According to Iraqi Prime Minister Muhammad Shiaa Al-Sudani, several political groups established contacts with nations in the area before to the 2003 shift.
According to a statement acquired by Shafaq News Agency, this occurred during a conversation session he had at the American Council on Foreign Relations on the fringes of his visit to New York.
“We went through a painful experience in confronting terrorism, starting with Al-Qaeda and ending with ISIS, but after the victory over ISIS, we lived a new beginning in Iraq,” Al-Sudani continued, noting that “the battle against ISIS united Iraqis of all sects and components, which made us move beyond the sectarian, nationalist, and ethnic discourse that impacts stability.”
“Competition in the political process is taking place today in accordance with constitutional mechanisms, and there are those who go to the Federal Court or participate in elections, and this is a healthy sign of the stability of the political system,” he said, adding, “Our constitution has established the mechanisms necessary to carry out the amendment, and it is available and possible for anyone who wishes to amend according to Constitutional paths.”
“There are fears of some components regarding a return to the presidential system,” he said, adding, “We do not deny the existence of some political forces’ relations with countries in the region, some of which date back to before the change, or what happened later in the process.”
“We do not accept any external party to be a party to bring about change in the entity of the political process,” Al-Sudani said, adding, “We went through a difficult stage after the 2021 elections, but everyone adhered to the constitutional contexts and we reached a political agreement to form the government, which is a sign of maturity in the country.”
He emphasized the importance of “distinguishing between positive relationships with neighboring countries and negative relationships that reach the stage of intervention, and every transgression and aggression against Iraq is rejected by any party.”
“All countries, including America, if they want to establish relations with Iraq, must respect the country’s sovereignty and the will of its people,” he continued, adding that “Iraq is a country of components that have lived in a peaceful atmosphere for many years, and trying to penetrate its social fabric will not create stability.”
He stated that “reforming the economic reality is one of the important challenges, which requires diversifying the economy and not adopting economic unilateralism, and that the needs of Iraqis are increasing with their population growth, and oil revenues cannot cover them.”
The following are the highlights of what Al-Sudani said.
We have a strategy for economic reform in which we aim to reinvest squandered resources in key areas such as agriculture, manufacturing, commerce, and tourism.
The development road project, Al-Faw port, and the other projects affiliated with it will reshape Iraq, giving it a new and diverse economic face.
Investing in related gas is important for addressing our environmental issues, and we have negotiated agreements to create power from solar energy up to (2500) megawatts.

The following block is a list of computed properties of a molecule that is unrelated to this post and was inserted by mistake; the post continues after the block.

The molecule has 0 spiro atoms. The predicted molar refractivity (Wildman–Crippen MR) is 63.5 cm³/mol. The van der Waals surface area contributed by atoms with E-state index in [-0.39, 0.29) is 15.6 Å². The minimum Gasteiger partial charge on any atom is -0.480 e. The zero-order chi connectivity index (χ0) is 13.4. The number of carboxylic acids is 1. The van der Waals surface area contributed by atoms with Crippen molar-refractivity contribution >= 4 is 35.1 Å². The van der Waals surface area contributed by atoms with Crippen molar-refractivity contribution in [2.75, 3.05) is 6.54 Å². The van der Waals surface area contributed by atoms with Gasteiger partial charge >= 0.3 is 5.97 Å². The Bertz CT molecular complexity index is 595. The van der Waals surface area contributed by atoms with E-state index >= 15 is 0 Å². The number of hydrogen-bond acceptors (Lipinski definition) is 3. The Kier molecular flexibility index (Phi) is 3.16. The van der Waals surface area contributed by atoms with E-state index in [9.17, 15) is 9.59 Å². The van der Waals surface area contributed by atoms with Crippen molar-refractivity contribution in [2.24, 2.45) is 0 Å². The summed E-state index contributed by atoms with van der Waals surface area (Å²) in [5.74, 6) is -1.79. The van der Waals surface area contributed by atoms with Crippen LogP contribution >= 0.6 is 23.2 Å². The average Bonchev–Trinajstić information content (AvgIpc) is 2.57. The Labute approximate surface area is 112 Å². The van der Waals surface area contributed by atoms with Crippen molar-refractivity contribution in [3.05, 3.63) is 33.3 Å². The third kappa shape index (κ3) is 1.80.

The majority of the parties that will run in the forthcoming elections are new.
The steal of the century involves Iraq’s highest decision-making centers and senior officials.
Some of individuals suspected of the century’s theft are in the United States and have American and British citizenship, and we are hoping for their assistance in locating them.
Iraqis form relationships with nations based on their response to handing over individuals wanted for the robbery of the century, and our government will continue to seek and prosecute them, regardless of their stance.
More than 3 trillion dinars were stolen in full view of the former government’s security services and top echelons, and the majority of this money transferred to banks outside Iraq, with the balance being recovered within Iraq.
The Iraqi decision is a national decision that is based on the interests of our people rather than the wishes of America, Iran, or Turkey.
We are concerned about the situation in Syria because it has terrorist hotspots and areas outside of state authority, as well as foreign troops, and the instability of Syria threatens the stability of the region’s countries.
Drugs invade Syria owing to the presence of areas outside the state’s authority, and they affect Iraq, Jordan, and even the Gulf nations.
Iraq has many religious and historical tourist attractions, and many delegations began to visit Iraq following the Pope’s visit, and the tourism industry is under the control of the government.
We conveyed to representatives of American corporations that we meet all of the standards for a secure investment environment in Iraq.
There is no political crisis between Baghdad and the Iraqi Kurdistan Region; rather, there are financial and legal issues that have been resolved through dialogue and understanding, and the region is a key actor in the political process as well as an important part of our economic projects that benefit Iraqis.
We are now researching a strategic water management project, the first of its type in Iraqi history, in order to make the most use of it.
The water issue is an existential dilemma in Iraq, and the crisis coincided with upstream nations’ initiatives that harmed our water sharing, necessitating extensive diplomatic action with neighboring countries.
We are developing a Gulf water desalination plant to supply water to Basra and the other southern governorates.